Soldiers of the Chadian army guard on January 21, 2015, the border between Nigeria and Cameroon, some 40 km from Maltam, as part of a military contingent against the armed Islamist group Boko Haram
Kano (Nigeria) (AFP) - Scores of people have been killed and many others forced to flee to the mountains following a renewed series of Boko Haram raids in northeast Nigeria, a lawmaker and a relief agency official said Tuesday.
The reported attacks by the Islamists targeted the Michika area in northeastern Adamawa state, where bodies reportedly littered the streets in several villages.
The bloodshed in northeast Nigeria has reached unprecedented levels in recent weeks, raising questions about security for general elections set for February 14.
The head of a European Union election monitoring mission, Santiago Fisas, said staff deployed to observe polling in Africa's most populous country would not even attempt to travel to the northeast.
Separately, police in the northeastern town of Potiskum said they had arrested a bomb-maker linked to several recent Boko Haram suicide attacks -- a welcome development for Nigeria's security services which have struggled to protect civilians.
- 'Beyond insurgency' -
Adamu Kamale, who represents the Michika district in the Adamawa state government, also in the northeast, said Boko Haram gunmen had been going "door-to-door, killing people, including the old" for the past two weeks.
It was not immediately clear what sparked the latest alleged atrocities.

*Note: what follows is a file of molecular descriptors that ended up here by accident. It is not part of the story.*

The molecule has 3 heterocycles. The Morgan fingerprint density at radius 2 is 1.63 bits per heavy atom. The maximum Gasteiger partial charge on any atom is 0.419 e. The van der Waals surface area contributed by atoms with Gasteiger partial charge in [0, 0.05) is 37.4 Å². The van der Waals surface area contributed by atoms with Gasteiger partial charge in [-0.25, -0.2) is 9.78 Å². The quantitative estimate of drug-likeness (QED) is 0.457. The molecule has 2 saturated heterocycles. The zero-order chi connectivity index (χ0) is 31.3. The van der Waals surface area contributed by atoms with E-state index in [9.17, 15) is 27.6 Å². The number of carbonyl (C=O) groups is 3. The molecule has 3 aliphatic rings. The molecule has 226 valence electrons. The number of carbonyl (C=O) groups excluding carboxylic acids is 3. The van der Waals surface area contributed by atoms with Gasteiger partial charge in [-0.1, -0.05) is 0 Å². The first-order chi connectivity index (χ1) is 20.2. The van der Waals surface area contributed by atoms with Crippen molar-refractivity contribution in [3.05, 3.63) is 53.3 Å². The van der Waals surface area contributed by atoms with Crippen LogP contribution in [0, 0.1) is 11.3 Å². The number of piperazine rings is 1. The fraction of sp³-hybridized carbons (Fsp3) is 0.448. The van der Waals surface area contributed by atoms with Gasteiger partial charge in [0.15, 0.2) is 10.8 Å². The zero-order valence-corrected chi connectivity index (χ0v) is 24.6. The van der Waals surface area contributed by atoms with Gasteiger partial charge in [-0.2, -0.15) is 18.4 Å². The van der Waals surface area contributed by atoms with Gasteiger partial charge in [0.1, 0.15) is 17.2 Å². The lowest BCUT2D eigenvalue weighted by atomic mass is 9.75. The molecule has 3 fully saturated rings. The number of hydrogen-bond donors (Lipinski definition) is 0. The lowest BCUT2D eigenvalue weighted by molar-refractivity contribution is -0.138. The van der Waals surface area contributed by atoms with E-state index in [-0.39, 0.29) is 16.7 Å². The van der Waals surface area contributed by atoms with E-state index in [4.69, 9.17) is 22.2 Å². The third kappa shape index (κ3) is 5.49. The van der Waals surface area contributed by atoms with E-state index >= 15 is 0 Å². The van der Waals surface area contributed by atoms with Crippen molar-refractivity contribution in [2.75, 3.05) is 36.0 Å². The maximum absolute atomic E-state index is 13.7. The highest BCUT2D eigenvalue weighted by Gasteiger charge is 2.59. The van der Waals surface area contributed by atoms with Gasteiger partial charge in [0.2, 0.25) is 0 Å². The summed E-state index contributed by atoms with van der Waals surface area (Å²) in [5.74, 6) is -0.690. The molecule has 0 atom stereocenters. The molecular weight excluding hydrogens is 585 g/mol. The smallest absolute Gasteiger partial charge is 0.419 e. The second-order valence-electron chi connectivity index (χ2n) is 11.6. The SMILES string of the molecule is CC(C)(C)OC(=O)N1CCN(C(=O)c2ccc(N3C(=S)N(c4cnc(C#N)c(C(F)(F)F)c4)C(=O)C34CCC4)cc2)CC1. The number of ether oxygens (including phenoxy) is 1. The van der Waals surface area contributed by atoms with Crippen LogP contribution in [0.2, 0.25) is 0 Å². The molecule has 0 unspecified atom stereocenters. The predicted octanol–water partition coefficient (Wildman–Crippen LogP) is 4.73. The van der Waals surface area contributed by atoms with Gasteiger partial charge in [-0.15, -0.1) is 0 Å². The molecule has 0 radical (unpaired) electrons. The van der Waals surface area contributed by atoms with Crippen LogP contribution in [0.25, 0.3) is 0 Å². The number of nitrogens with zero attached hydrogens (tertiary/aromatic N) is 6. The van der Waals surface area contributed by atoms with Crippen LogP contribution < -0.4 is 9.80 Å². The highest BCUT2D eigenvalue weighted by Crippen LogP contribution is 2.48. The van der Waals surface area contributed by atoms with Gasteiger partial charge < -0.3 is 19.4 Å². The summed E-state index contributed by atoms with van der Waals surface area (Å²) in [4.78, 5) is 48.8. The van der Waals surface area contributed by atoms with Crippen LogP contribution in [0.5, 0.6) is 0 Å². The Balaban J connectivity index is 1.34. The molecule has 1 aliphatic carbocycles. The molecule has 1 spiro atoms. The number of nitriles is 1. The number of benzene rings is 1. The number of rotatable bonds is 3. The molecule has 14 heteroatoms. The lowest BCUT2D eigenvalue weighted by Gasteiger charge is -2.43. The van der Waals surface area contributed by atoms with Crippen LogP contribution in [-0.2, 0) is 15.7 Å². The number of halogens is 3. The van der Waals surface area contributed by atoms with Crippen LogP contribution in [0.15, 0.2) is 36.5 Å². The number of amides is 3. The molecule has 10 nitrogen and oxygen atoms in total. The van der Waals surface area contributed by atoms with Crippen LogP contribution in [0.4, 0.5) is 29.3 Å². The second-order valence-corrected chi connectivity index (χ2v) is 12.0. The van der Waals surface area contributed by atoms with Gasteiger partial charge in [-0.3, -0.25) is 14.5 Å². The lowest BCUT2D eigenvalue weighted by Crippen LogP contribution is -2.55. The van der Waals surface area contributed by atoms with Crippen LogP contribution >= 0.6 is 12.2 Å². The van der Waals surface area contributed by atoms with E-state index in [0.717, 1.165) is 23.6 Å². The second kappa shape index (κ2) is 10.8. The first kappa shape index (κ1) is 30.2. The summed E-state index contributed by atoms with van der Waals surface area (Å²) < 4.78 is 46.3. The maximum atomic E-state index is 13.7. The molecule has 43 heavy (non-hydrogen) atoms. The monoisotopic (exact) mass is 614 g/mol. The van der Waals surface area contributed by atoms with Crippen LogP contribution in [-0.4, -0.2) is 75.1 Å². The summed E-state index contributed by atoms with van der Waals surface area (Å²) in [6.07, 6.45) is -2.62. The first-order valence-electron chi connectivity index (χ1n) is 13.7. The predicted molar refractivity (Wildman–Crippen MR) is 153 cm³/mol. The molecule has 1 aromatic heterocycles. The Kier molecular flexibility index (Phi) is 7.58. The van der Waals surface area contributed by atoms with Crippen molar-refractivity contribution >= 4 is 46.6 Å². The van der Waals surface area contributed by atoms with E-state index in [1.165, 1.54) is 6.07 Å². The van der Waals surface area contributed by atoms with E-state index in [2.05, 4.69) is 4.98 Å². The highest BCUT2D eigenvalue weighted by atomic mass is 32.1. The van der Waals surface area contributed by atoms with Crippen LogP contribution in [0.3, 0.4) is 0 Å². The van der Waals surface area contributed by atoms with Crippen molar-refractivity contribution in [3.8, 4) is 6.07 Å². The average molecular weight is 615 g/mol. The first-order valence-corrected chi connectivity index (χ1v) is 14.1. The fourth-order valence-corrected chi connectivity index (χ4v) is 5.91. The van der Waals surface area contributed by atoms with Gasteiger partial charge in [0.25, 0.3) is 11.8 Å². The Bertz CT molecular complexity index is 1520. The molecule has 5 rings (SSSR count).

The insurgents, who are blamed for more than 13,000 deaths since 2009, have been in control of Michika for roughly five months.
Women and children had been abducted and countless homes destroyed, according to Kamale, who said roughly 70 percent of the population had fled their homes.
Many had escaped to Adamawa's capital Yola, where hundreds of thousands have previously sought refuge, while others have been hiding in the mountain range that borders Cameroon.
"Dead bodies litter villages... The attackers slaughter people like animals," he said.
In other areas under Boko Haram's control, however, the attacks had abated and Kamale struggled to understand that latest unrest.
"To us, it has gone beyond insurgency. Something very strange is taking place in Michika," he said.
Mohammed Kanar, northeast coordinator for the National Emergency Management Agency, confirmed the raids in Michika, without discussing details of the violence.
"People are trapped in the mountains but they are inaccessible," he told AFP. "The security situation is a challenge."
- Election watch -
The spike in bloodshed comes less than three weeks before an election in which President Goodluck Jonathan faces a tough challenge from former military ruler, Muhammadu Buhari.
The EU on Tuesday said it would deploy 90 observers across the country for the polls, excluding the northeast.
"The present situation (does not) allow us to go to the northeast," Fisas, the head of the mission, told reporters.
Nigerian election officials have already conceded that voting will be impossible in much of the region, where Boko Haram controls large swatches of territory, especially in its historic stronghold of Borno state.
- Bomb-maker arrested -
Police said an explosives manufacturer, who was identified only as Ba'na and in his mid-thirties, was picked up after weeks of surveillance in Potiskum, the commercial capital of Yobe state.
The area has been hit by a wave of bombings in recent months, including a suicide attack on a secondary school in November 10 in which 58 people were killed.
On January 18, at least four people died in an attack on a bus station, while the previous week two women wearing suicide vests killed six people at a market and two died in a car bombing outside a police station.
Nine alleged accomplices were also arrested, according to one senior police officer, who requested anonymity as he was not authorised to speak to the media.
Nigeria's security services have boasted about several high profile Boko Haram-related arrests, but there is little evidence that the detentions have helped reduce the violence.